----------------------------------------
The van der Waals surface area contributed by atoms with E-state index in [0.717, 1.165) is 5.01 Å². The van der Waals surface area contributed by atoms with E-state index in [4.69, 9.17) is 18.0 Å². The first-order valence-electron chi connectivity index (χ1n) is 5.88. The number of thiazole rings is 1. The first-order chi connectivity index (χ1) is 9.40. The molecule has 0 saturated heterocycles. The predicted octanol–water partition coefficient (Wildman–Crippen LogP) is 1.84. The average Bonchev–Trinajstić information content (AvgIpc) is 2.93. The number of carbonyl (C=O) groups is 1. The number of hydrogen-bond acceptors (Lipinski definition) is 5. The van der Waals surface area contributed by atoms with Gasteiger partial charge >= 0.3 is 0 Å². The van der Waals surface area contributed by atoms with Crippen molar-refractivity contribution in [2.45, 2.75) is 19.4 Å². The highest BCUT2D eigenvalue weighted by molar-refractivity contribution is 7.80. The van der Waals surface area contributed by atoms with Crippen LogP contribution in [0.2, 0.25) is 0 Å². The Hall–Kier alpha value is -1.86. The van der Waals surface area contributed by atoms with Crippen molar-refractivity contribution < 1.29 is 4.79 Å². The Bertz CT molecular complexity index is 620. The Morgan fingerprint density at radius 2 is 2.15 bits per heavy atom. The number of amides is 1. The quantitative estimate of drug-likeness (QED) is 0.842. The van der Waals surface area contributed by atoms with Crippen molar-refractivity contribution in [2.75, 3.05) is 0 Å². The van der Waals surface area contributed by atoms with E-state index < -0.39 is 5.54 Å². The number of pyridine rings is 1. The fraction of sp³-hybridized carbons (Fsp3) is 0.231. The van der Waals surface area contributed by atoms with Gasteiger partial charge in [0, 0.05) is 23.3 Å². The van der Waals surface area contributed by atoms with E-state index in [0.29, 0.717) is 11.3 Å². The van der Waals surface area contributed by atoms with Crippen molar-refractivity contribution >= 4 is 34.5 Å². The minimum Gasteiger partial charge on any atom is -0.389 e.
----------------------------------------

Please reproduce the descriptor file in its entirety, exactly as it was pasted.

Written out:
The van der Waals surface area contributed by atoms with E-state index in [0.717, 1.165) is 5.01 Å². The van der Waals surface area contributed by atoms with E-state index in [4.69, 9.17) is 18.0 Å². The first-order valence-electron chi connectivity index (χ1n) is 5.88. The number of thiazole rings is 1. The first-order chi connectivity index (χ1) is 9.40. The molecule has 0 saturated heterocycles. The predicted octanol–water partition coefficient (Wildman–Crippen LogP) is 1.84. The average Bonchev–Trinajstić information content (AvgIpc) is 2.93. The number of carbonyl (C=O) groups is 1. The number of hydrogen-bond acceptors (Lipinski definition) is 5. The van der Waals surface area contributed by atoms with Gasteiger partial charge >= 0.3 is 0 Å². The van der Waals surface area contributed by atoms with Crippen molar-refractivity contribution in [2.45, 2.75) is 19.4 Å². The highest BCUT2D eigenvalue weighted by molar-refractivity contribution is 7.80. The van der Waals surface area contributed by atoms with Crippen LogP contribution in [0.2, 0.25) is 0 Å². The Hall–Kier alpha value is -1.86. The van der Waals surface area contributed by atoms with Crippen molar-refractivity contribution < 1.29 is 4.79 Å². The Bertz CT molecular complexity index is 620. The Morgan fingerprint density at radius 2 is 2.15 bits per heavy atom. The number of amides is 1. The quantitative estimate of drug-likeness (QED) is 0.842. The van der Waals surface area contributed by atoms with Crippen molar-refractivity contribution in [2.75, 3.05) is 0 Å². The van der Waals surface area contributed by atoms with E-state index < -0.39 is 5.54 Å². The number of pyridine rings is 1. The fraction of sp³-hybridized carbons (Fsp3) is 0.231. The van der Waals surface area contributed by atoms with Gasteiger partial charge in [0, 0.05) is 23.3 Å². The van der Waals surface area contributed by atoms with E-state index in [0.29, 0.717) is 11.3 Å². The van der Waals surface area contributed by atoms with Crippen molar-refractivity contribution >= 4 is 34.5 Å². The minimum Gasteiger partial charge on any atom is -0.389 e.